"While we anticipate that more inventory will eventually cool the feverish pace of competition, the typical buyer has yet to see meaningful relief from quick-selling homes and record-high asking prices," said Danielle Hale, chief economist for Realtor.com. 

Austin, Texas; Phoenix, Arizona; and Raleigh, North Carolina saw active listings more than double from a year ago. Nashville, Tennessee, active listings jumped 86%, and 72% in the Riverside, California. 

The Federal Reserve's most aggressive tightening campaign sent the 30-year fixed-loan mortgage rate from 3% to over 6% this year (back in March, we warned coming rate explosion would trigger a housing affordability crisis), removing millions of new home buyers who can't afford the cost of homeownership as the median existing-home sales price was around $407k in May. 

Even though inventory is historically tight, supply is expected to increase in markets across the country as demand for loan applications among prospective buyers slumps. Fewer buyers equal more inventory.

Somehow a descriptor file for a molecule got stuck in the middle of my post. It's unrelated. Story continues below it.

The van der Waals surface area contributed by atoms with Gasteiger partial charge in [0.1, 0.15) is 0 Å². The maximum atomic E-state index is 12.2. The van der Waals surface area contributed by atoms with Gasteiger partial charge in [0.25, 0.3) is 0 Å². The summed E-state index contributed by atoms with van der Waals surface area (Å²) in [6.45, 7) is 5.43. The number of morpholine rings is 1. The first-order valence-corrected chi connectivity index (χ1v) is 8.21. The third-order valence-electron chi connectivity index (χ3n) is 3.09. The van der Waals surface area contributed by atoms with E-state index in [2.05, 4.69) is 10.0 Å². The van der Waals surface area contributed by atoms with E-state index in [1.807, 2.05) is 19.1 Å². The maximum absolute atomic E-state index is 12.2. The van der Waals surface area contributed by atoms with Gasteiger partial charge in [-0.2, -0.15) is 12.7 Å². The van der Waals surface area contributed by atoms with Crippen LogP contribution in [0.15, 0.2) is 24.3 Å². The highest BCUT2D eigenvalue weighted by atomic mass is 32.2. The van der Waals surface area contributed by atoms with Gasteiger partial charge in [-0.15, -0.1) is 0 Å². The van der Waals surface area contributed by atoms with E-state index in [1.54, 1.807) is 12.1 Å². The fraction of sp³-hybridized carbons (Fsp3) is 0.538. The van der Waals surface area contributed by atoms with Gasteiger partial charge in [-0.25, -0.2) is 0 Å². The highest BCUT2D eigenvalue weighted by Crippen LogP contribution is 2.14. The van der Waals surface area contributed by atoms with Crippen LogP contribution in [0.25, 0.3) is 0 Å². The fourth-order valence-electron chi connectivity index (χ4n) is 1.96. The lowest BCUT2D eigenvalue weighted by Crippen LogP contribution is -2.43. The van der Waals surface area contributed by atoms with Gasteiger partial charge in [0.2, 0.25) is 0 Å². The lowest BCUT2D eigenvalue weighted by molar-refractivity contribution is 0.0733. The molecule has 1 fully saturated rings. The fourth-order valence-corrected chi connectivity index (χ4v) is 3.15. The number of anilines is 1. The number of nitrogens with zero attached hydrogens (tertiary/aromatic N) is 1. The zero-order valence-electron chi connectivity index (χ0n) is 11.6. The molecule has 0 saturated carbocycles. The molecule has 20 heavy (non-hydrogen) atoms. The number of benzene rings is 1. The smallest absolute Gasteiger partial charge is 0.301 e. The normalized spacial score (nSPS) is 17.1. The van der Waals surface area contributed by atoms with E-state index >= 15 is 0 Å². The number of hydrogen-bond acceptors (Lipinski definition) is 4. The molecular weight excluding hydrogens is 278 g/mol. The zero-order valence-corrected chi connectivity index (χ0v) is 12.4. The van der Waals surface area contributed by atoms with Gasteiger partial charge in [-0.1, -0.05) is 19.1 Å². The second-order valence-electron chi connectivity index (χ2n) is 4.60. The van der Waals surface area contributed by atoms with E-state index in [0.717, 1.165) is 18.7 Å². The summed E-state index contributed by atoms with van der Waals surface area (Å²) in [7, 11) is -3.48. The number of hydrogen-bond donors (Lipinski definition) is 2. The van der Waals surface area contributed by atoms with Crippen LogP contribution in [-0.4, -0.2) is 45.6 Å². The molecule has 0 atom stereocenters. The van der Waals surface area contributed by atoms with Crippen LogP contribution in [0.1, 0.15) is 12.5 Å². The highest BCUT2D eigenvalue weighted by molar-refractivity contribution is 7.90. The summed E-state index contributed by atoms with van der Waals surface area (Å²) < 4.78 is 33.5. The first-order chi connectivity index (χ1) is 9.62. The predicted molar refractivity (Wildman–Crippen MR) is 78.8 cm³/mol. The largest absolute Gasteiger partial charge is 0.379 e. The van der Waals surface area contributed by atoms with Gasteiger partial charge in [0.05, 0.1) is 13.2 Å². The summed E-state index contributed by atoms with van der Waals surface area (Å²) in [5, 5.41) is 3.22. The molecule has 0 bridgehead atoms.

The takeaway is that inventory is rising as homes stay on the market longer because demand evaporated thanks to the housing affordability crisis -- this could mean a housing top is nearing. 

Tyler Durden Thu, 06/30/2022 - 18:50

Read More

Continue Reading

Economics

States Need To Avoid ‘Cures’ That Can Make Inflation Worse

States Need To Avoid ‘Cures’ That Can Make Inflation Worse

Authored by Regina M. Egea and Danielle Zanzalari via RealClearPolicy.com,

Across…

Published

on

States Need To Avoid 'Cures' That Can Make Inflation Worse

Authored by Regina M. Egea and Danielle Zanzalari via RealClearPolicy.com,

Across the United States, state governments are awash in cash. In a sharp contrast, American taxpayers are enduring a rate of inflation unseen in four decades, with the costs of everything from food to gasoline at record highs.

In our home state of New Jersey, Trenton is looking at an unprecedented surplus of $8 billion through a combination of increased tax revenue, federal pandemic aid and borrowing.

A natural impulse among residents and policymakers is to offer residents “relief” in the form of rebate checks.

The reality is that relying exclusively on rebates or direct cash transfers to individuals will only lead to more inflation as this puts more money in consumers’ hands exacerbating the same problem as today - too many dollars chasing too few goods.